What social content are FIFA World Cup sponsors using?

Brazilian flagAll FIFA World Cup sponsors are using high quality content and engaging on social media – with large sponsors spending up to a quarter of a million dollars.

The World Cup will receive a cumulative audience total of eight billion and FIFA will earn $4bn (£2.3bn) in revenue – ten per cent more than last time. About $1.4bn (£837m) will come from sponsorship deals and the balance from TV rights.

Here’s a summary of the sponsors’ ‘social’ strategies, as reported in PR Week:

Coca-Cola:  Launched its biggest ever marketing campaign with a social theme at its heart, inviting the world to celebrate football as a social good.

Created series of short documentary films, created largest photomosaic ever using fan faces and messages, and inviting consumers from around the world to submit video clips capturing their happy moments.

Castrol:  Investe2014 world cupd tens of millions of pounds. Created official player performance rankings by analysing every touch, tackle shot and pass.

Created most shared World Cup ad of all time, according to their global sponsorship manager, featuring Brazil star Neymar and professional rally driver Ken Block.

Budweiser:  Created campaign called ‘Rise as One’ celebrating moments that unit and inspire football fans around the world. Entry to Budweiser’s platform us via an app, its YouTube channel and Facebook Page.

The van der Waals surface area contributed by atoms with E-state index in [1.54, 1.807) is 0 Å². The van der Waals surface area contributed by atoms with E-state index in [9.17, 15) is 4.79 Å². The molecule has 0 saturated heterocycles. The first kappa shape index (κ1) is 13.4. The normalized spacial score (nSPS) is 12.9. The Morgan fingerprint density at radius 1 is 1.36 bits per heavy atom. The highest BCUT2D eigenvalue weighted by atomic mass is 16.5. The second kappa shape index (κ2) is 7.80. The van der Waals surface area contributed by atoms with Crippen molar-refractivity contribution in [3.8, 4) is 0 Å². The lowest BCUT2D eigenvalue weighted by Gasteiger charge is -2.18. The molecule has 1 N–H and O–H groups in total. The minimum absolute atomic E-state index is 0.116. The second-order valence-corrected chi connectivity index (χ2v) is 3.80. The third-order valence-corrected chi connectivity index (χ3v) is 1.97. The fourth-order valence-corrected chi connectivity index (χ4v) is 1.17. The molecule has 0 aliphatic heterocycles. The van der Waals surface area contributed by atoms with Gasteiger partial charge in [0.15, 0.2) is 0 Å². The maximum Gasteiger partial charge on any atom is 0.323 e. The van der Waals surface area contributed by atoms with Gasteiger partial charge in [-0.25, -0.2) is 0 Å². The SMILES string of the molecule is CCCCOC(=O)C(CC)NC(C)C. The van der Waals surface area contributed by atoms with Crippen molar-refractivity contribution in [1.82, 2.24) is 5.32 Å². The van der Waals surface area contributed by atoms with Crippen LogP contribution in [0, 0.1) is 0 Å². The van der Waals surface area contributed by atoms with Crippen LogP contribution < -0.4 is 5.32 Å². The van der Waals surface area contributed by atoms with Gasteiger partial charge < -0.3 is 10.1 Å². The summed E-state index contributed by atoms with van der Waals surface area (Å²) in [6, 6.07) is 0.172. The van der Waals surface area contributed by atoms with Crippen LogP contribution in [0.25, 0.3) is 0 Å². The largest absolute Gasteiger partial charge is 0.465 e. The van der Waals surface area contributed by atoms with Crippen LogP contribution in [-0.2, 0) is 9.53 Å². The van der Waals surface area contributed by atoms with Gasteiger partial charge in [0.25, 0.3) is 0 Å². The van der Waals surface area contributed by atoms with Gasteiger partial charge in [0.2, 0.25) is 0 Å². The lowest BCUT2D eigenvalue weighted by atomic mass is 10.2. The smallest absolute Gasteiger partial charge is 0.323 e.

Moy Park:  Acquired recently by Brazilian meat giant Marfig, its piggybacking on parent’s sponsorship deal using World-Cup themed products and promotions to drive consumers online and using social media in new ways to engage audience.

McDonalds:  Created World Cup fantasy football game and an augmented reality app that allows people to play finger-flick football on their phones.

Johnson & JoBrazil brandinghnson: ‘Care inspires Care’ campaign invites people to share their own Champions’ stories and nominate them as Champions of Care.

Sony: Constructed its own social network. The ‘One Stadium Live’ network curates social media content on football topics across six languages from Twitter, Facebook and Google+.

Adidas: Shot more than 100 films being released on social media to support its ‘All in or Nothing’ sponsorship campaign. Also assembled what is probably biggest brand war room* to date.

But remember, you don’t need to be an official sponsor to capitalise on the social media feeding frenzy, as proved by non-official sponsor Nike. The graph above from Bloomsberg BusinessWeek shows the share of World Cup related tweets for May, with Nike just behind official sponsor Adidas.

* A brand war room = gathering the people and skills you need in one place to handle news opportunities and steer online conversation.

Sponsors’ social strategies: source – PR Week, June 2014.

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